Regulation of glucose uptake and inflammation markers by FOXO1 and FOXO3 in skeletal muscle

Leonidas S. Lundell, Julie Massart, Ali Altıntaş, Anna Krook, Juleen R. Zierath

Skeletal muscle is the main insulin-sensitive tissue for postprandial glucose disposal and for the oxidation of glucose- and lipid-based fuels. Forkhead box (FOXO) proteins play a role in the regulation of energy metabolism. However, the role of specific FOXO isoforms in metabolic homeostasis in skeletal muscle remains unclear. Lundell et al. reveal that FOXO1 and FOXO3 transcriptional activity is necessary for the regulation of glucose handling and control of inflammatory signaling in mature skeletal muscle.

Objective: Forkhead box class O (FOXO) transcription factors regulate whole body energy metabolism, skeletal muscle mass, and substrate switching. FOXO1 and FOXO3 are highly abundant transcription factors, but their precise role in skeletal muscle metabolism has not been fully elucidated.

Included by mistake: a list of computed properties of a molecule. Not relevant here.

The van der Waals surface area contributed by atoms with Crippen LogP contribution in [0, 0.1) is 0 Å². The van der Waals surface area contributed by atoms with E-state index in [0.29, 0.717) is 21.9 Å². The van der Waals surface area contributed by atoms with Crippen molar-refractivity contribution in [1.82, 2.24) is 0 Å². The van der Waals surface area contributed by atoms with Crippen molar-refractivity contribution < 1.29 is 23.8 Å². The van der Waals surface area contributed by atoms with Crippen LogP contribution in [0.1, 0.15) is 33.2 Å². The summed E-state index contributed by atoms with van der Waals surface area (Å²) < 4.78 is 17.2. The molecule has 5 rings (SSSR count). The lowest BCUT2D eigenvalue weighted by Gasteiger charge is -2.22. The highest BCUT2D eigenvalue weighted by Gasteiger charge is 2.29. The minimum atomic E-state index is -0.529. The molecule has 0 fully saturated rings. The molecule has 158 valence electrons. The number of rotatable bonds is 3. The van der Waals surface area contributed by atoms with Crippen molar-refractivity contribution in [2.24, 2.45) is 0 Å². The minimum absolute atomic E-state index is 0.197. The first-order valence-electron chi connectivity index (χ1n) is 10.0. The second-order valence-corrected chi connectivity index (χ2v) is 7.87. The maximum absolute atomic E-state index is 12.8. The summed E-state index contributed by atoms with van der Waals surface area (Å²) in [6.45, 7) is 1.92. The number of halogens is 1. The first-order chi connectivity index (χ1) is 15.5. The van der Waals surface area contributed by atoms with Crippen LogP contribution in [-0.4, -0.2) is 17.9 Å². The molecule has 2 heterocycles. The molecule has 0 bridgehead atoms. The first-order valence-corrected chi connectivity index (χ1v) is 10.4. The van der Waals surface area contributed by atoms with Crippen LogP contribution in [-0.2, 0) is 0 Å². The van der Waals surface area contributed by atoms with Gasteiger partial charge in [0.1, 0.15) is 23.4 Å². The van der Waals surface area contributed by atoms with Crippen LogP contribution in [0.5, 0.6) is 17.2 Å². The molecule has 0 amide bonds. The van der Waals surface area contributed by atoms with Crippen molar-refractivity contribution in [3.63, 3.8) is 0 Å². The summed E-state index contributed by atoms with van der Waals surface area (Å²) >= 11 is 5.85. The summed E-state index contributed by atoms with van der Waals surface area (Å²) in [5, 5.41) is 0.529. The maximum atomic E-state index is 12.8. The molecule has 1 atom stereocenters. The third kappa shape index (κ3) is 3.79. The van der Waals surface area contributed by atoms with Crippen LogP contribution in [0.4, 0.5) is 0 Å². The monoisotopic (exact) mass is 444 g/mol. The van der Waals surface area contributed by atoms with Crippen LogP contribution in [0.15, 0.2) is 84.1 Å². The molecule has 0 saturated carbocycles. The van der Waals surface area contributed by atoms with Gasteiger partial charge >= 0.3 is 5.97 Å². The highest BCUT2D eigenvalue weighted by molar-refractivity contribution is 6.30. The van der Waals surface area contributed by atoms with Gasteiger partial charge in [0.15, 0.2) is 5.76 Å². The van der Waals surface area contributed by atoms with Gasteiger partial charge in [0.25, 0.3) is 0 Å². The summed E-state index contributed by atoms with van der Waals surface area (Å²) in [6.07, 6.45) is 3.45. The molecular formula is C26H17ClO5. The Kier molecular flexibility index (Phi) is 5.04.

Methods: To elucidate the role of FOXO in skeletal muscle, dominant negative (dn) constructs for FOXO1 (FOXO1dn) or FOXO3 (FOXO3dn) were transfected by electroporation into mouse tibialis anterior muscle and glucose uptake, signal transduction, and gene expression profiles were assessed after an oral glucose tolerance test. Results were compared against contralateral control transfected muscle.

Results: FOXO1dn and FOXO3dn attenuated glucose uptake (35%, p < 0.01 and 20%, p < 0.05), GLUT4 protein (40%, p < 0.05 and 10%, p < 0.05), and subunits of the oxidative phosphorylation cascade. Intramuscular glycogen content was decreased (20%, p < 0.05) by FOXO3dn, but not FOXO1dn. Transcriptomic analysis revealed major pathways affected by FOXO1dn or FOXO3dn revolve around metabolism and inflammation. FOXO1dn increased Akt protein (140%, p < 0.001), p-AktSer473 (720%, p < 0.05) and p-AktThr308 (570%, p < 0.01), whereas FOXO3dn was without effect. FOXO1dn and FOXO3dn increased mTOR protein content (170% and 190%, p < 0.05), and p-p70S6KThr389 (420%, p < 0.01 and 300%, p < 0.01), while p-mTORSer2448 (500%, p < 0.01), was only increased by FOXO1dn. Chemokines and immune cell markers were robustly upregulated in skeletal muscle following the FOXOdn transfections, but not after control transfection.

Conclusions: FOXO1 and FOXO3 regulate glucose metabolism and markers of inflammation in skeletal muscle, implicating transcriptional control governing “immunometabolic” dynamics.